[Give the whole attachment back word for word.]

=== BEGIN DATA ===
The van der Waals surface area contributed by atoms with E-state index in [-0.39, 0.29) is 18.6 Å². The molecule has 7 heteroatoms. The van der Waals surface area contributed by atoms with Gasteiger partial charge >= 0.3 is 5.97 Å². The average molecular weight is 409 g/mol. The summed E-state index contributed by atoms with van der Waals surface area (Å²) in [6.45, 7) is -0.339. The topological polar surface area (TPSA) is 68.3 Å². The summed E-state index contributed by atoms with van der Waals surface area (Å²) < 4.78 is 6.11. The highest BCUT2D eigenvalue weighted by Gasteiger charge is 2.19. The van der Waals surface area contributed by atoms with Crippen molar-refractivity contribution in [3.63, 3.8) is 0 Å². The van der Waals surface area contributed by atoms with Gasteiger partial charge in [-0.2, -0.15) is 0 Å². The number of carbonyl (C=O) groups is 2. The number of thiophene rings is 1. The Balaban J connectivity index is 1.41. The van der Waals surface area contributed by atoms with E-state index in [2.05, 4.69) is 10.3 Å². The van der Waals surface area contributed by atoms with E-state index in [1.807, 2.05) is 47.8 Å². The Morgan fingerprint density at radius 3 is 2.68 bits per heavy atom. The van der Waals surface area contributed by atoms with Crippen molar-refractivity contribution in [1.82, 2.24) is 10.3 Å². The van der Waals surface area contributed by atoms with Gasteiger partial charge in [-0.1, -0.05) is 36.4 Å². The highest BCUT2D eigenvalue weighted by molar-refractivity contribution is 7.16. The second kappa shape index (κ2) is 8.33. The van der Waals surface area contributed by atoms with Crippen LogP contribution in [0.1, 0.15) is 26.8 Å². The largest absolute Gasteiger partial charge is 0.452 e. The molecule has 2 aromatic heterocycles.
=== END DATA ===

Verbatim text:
The van der Waals surface area contributed by atoms with E-state index in [-0.39, 0.29) is 18.6 Å². The molecule has 7 heteroatoms. The van der Waals surface area contributed by atoms with Gasteiger partial charge >= 0.3 is 5.97 Å². The average molecular weight is 409 g/mol. The summed E-state index contributed by atoms with van der Waals surface area (Å²) in [6.45, 7) is -0.339. The topological polar surface area (TPSA) is 68.3 Å². The summed E-state index contributed by atoms with van der Waals surface area (Å²) < 4.78 is 6.11. The highest BCUT2D eigenvalue weighted by Gasteiger charge is 2.19. The van der Waals surface area contributed by atoms with Crippen molar-refractivity contribution in [3.63, 3.8) is 0 Å². The van der Waals surface area contributed by atoms with Gasteiger partial charge in [-0.2, -0.15) is 0 Å². The number of carbonyl (C=O) groups is 2. The number of thiophene rings is 1. The Balaban J connectivity index is 1.41. The van der Waals surface area contributed by atoms with E-state index in [2.05, 4.69) is 10.3 Å². The van der Waals surface area contributed by atoms with E-state index in [1.807, 2.05) is 47.8 Å². The Morgan fingerprint density at radius 3 is 2.68 bits per heavy atom. The van der Waals surface area contributed by atoms with Crippen molar-refractivity contribution in [1.82, 2.24) is 10.3 Å². The van der Waals surface area contributed by atoms with Gasteiger partial charge in [-0.1, -0.05) is 36.4 Å². The highest BCUT2D eigenvalue weighted by molar-refractivity contribution is 7.16. The second kappa shape index (κ2) is 8.33. The van der Waals surface area contributed by atoms with Crippen LogP contribution in [0.1, 0.15) is 26.8 Å². The largest absolute Gasteiger partial charge is 0.452 e. The molecule has 2 aromatic heterocycles.